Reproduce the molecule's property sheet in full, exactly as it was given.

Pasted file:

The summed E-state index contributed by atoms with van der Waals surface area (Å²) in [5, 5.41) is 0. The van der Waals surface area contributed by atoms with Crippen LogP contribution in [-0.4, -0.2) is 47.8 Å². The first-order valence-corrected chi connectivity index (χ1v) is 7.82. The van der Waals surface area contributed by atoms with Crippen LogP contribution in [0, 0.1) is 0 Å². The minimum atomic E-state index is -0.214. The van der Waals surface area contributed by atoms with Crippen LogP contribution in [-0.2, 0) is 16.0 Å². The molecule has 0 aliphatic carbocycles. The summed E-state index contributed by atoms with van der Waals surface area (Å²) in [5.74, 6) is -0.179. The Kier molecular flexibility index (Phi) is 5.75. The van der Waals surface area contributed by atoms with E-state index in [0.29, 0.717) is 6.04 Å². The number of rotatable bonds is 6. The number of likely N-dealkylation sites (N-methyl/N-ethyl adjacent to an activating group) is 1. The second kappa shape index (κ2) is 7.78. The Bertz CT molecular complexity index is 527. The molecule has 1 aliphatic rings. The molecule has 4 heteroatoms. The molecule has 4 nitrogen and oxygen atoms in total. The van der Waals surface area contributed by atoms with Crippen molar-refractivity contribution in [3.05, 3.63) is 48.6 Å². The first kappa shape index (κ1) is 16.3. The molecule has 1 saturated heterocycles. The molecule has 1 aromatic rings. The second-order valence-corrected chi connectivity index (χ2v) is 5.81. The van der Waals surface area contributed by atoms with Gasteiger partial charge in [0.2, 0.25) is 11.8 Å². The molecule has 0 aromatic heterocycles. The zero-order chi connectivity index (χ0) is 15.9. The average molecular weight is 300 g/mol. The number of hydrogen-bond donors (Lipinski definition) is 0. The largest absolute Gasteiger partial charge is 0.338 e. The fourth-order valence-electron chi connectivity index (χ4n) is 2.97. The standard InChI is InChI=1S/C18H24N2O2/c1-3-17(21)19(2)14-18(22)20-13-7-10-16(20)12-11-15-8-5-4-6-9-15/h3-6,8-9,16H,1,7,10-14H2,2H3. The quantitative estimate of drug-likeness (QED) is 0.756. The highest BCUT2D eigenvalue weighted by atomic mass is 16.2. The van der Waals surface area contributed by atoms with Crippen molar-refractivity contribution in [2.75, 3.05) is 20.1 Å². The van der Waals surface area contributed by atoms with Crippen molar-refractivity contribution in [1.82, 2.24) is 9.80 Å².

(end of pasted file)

The summed E-state index contributed by atoms with van der Waals surface area (Å²) in [5, 5.41) is 0. The van der Waals surface area contributed by atoms with Crippen LogP contribution in [-0.4, -0.2) is 47.8 Å². The first-order valence-corrected chi connectivity index (χ1v) is 7.82. The van der Waals surface area contributed by atoms with Crippen LogP contribution in [0, 0.1) is 0 Å². The minimum atomic E-state index is -0.214. The van der Waals surface area contributed by atoms with Crippen LogP contribution in [-0.2, 0) is 16.0 Å². The molecule has 0 aliphatic carbocycles. The summed E-state index contributed by atoms with van der Waals surface area (Å²) in [5.74, 6) is -0.179. The Kier molecular flexibility index (Phi) is 5.75. The van der Waals surface area contributed by atoms with E-state index in [0.29, 0.717) is 6.04 Å². The number of rotatable bonds is 6. The number of likely N-dealkylation sites (N-methyl/N-ethyl adjacent to an activating group) is 1. The second kappa shape index (κ2) is 7.78. The Bertz CT molecular complexity index is 527. The molecule has 1 aliphatic rings. The molecule has 4 heteroatoms. The molecule has 4 nitrogen and oxygen atoms in total. The van der Waals surface area contributed by atoms with Crippen molar-refractivity contribution in [3.05, 3.63) is 48.6 Å². The first kappa shape index (κ1) is 16.3. The molecule has 1 saturated heterocycles. The molecule has 1 aromatic rings. The second-order valence-corrected chi connectivity index (χ2v) is 5.81. The van der Waals surface area contributed by atoms with Gasteiger partial charge in [0.2, 0.25) is 11.8 Å². The molecule has 0 aromatic heterocycles. The zero-order chi connectivity index (χ0) is 15.9. The average molecular weight is 300 g/mol. The number of hydrogen-bond donors (Lipinski definition) is 0. The largest absolute Gasteiger partial charge is 0.338 e. The fourth-order valence-electron chi connectivity index (χ4n) is 2.97. The standard InChI is InChI=1S/C18H24N2O2/c1-3-17(21)19(2)14-18(22)20-13-7-10-16(20)12-11-15-8-5-4-6-9-15/h3-6,8-9,16H,1,7,10-14H2,2H3. The quantitative estimate of drug-likeness (QED) is 0.756. The highest BCUT2D eigenvalue weighted by atomic mass is 16.2. The van der Waals surface area contributed by atoms with Crippen molar-refractivity contribution in [2.75, 3.05) is 20.1 Å². The van der Waals surface area contributed by atoms with Crippen molar-refractivity contribution in [1.82, 2.24) is 9.80 Å².